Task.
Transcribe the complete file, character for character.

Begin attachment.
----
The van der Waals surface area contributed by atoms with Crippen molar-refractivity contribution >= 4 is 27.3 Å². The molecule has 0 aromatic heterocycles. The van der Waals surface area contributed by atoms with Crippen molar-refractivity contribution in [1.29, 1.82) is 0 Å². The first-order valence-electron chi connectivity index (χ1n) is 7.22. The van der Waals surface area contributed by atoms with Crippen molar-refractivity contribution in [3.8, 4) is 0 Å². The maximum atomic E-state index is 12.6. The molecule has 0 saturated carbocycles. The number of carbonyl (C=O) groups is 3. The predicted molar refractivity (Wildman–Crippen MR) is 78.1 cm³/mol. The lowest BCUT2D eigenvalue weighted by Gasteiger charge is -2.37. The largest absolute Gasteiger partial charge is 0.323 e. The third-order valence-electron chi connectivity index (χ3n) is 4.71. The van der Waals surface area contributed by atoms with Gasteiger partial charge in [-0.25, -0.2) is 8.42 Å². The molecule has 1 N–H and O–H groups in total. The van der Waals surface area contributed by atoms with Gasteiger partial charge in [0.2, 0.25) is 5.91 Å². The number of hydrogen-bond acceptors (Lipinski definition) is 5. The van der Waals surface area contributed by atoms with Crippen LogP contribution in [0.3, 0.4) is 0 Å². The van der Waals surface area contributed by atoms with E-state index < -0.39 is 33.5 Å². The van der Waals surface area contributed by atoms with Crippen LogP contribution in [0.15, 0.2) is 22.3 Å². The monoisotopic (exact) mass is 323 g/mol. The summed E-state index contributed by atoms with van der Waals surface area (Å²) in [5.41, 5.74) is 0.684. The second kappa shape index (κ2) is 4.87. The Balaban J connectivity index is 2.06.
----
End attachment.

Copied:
The van der Waals surface area contributed by atoms with Crippen molar-refractivity contribution >= 4 is 27.3 Å². The molecule has 0 aromatic heterocycles. The van der Waals surface area contributed by atoms with Crippen molar-refractivity contribution in [1.29, 1.82) is 0 Å². The first-order valence-electron chi connectivity index (χ1n) is 7.22. The van der Waals surface area contributed by atoms with Crippen molar-refractivity contribution in [3.8, 4) is 0 Å². The maximum atomic E-state index is 12.6. The molecule has 0 saturated carbocycles. The number of carbonyl (C=O) groups is 3. The predicted molar refractivity (Wildman–Crippen MR) is 78.1 cm³/mol. The lowest BCUT2D eigenvalue weighted by Gasteiger charge is -2.37. The largest absolute Gasteiger partial charge is 0.323 e. The third-order valence-electron chi connectivity index (χ3n) is 4.71. The van der Waals surface area contributed by atoms with Gasteiger partial charge in [-0.25, -0.2) is 8.42 Å². The molecule has 1 N–H and O–H groups in total. The van der Waals surface area contributed by atoms with Gasteiger partial charge in [0.2, 0.25) is 5.91 Å². The number of hydrogen-bond acceptors (Lipinski definition) is 5. The van der Waals surface area contributed by atoms with Crippen LogP contribution in [0.3, 0.4) is 0 Å². The van der Waals surface area contributed by atoms with E-state index < -0.39 is 33.5 Å². The van der Waals surface area contributed by atoms with Crippen LogP contribution in [0.15, 0.2) is 22.3 Å². The monoisotopic (exact) mass is 323 g/mol. The summed E-state index contributed by atoms with van der Waals surface area (Å²) in [5.41, 5.74) is 0.684. The second kappa shape index (κ2) is 4.87. The Balaban J connectivity index is 2.06.